The remainder of the sleeve 12 has printed thereon the necessary data concerning the packaged pharmaceutical. The content of the package, the trade name and strength of the pharmaceutical are printed on the base panel 18. In addition to the above-noted data one the base panel 18, numbers are printed which are readable by conventional data processing equipment. The code number refers to the inventory control number selected to describe the item being dispensed. The lot number refers to the manufacturers lot number and is useful for inventory control purposes. One of the side panels has printed thereon the name and address of the drug manufacturer or, if appropriate, the repackager of the pharmaceutical. The remaining side panel 22 has printed thereon a simplified identification of the content which is readable when the package 10 is placed in a magazine 50. It should be appreciated that the location of the drug information on the base panel 18 and the side panels 20, 22 can be varied with regard to the information shown and the position on the base and side panels 18, 20, 22 without departing from the scope of the present invention.

The locking tab 24 has the upper left-hand corner cut at an angle. The purpose of this cut corner is to act as an index to permit a number of the sleeve in the unassembled form to be properly aligned so that the code number on the base panel 18 will be in the proper position to be read by data processing equipment.

The sleeve 12 is assembled by folding the panels 16, 18, 20 and 22 into a general rectangularly shaped sleeve and securing the locking tab 24 to one of the panels 22 with a releasable adhesive. It should be noted, however, that the shape of the sleeve 12 is not limited to a rectangular configuration and can be formed in other shapes, with, for example, trapezoidal configuration being quite satisfactory for most purposes.

The sealed container 14 is made of a tray 26 and a lid 28. The tray 26 may be made of a variety of materials depending on the chemical nature of the drug to be packaged. Certain pharmaceuticals readily react with certain common packaging materials. Accordingly, care must be taken in selecting the material. A material which has been found to be chemically resistant to most drugs and which also has excellent hermetic sealing properties is polyvinylidene chloride coated aluminum foil. Other materials which have also been found to be useful for this application are plain aluminum foil, epoxy coated aluminum foil and {ilms of polyethylene, polypropylene, polystyrene and viny The tray 26 has a bottom wall, side walls, and an open top. The tray 26 may be formed in any suitable geometrical shape. The size and shape of the tray 26 is to a large extent determined by the size and physical form of the material to be packaged. For example, elongated capsules are preferably packaged in flat-bottomed rectangular pans, while salves are preferably packaged in round-bottom pans to facilitate complete removal.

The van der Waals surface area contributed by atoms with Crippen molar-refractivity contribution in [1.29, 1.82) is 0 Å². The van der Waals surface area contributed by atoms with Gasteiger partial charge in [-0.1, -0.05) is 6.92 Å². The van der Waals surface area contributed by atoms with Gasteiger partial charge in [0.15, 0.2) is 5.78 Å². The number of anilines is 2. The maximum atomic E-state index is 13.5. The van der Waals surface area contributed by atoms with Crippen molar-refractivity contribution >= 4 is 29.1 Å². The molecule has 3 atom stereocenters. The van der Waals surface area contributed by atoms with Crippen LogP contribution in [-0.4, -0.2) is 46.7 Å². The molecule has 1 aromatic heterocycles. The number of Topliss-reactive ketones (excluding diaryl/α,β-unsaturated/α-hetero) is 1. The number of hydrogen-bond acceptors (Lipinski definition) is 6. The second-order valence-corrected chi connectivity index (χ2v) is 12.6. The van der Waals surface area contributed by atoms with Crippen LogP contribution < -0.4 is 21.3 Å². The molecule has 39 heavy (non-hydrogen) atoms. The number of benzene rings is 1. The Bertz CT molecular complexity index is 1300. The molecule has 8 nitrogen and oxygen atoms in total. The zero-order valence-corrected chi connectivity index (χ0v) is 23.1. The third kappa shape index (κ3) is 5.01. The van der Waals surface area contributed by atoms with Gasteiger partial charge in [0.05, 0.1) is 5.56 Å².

The lid 28 is advantageously formed of a laminate which has an inside surface which is compatible with the packaged pharmaceutical and an outer exposed surface which will readily receive patient identifying indicia. Materials such as foil-backed or plastic-lined cardboard laminates are especially well suited for this purpose.

The pharmaceutical preparation is inserted into the tray 26 and the lid 28 is sealed over the open top of the tray 26. This can be accomplished by heat sealing the tray 26 to the lid 28 with a thermoplastic adhesive or by crimping the edge of the tray 26 about the edges of the lid 28 or with any of the other well-known sealing techniques. The sealed container 14 advantageously is hermetically sealed in order to provide maximum protection from contamination.

The lid 28 has printed on the outer surface a form identical to the form printed on the upper panel 16 of the sleeve 12. In addition, there are two strip coatings of adhesive 30 on the edge of the lid 28. The lid 28, or the upper panel 16, or both, have pressure sensitive duplicating means incorporated therewith. The means can simply be a carbon coating on the inner surface of the upper panel 16, or more preferably, chemically incorporated in the laminates, which are pressure sensitive and will change color when pressed together. Since this duplicating technique and other suitable duplicating means are well-known to those skilled in the art, additional comments are not deemed necessary on this point.

The sealed container 14 is secured by means of the releasable adhesive strip 30 to the inner surface of the upper panel 16 and positioned so that the corresponding forms on both the upper panel 16 and the lid 28 are aligned with each other. Other means of securing the sealed container 14 to the sleeve 12 can be employed in place of the adhesive strips, such as simply forcefitting the sealed container in the sleeve. The upper panel 16, the base panel 18 and the side panels 20, 22 in combination with the locking tab 24 form a protective sleeve 12 about the sealed container 14 to provide the package of this invention.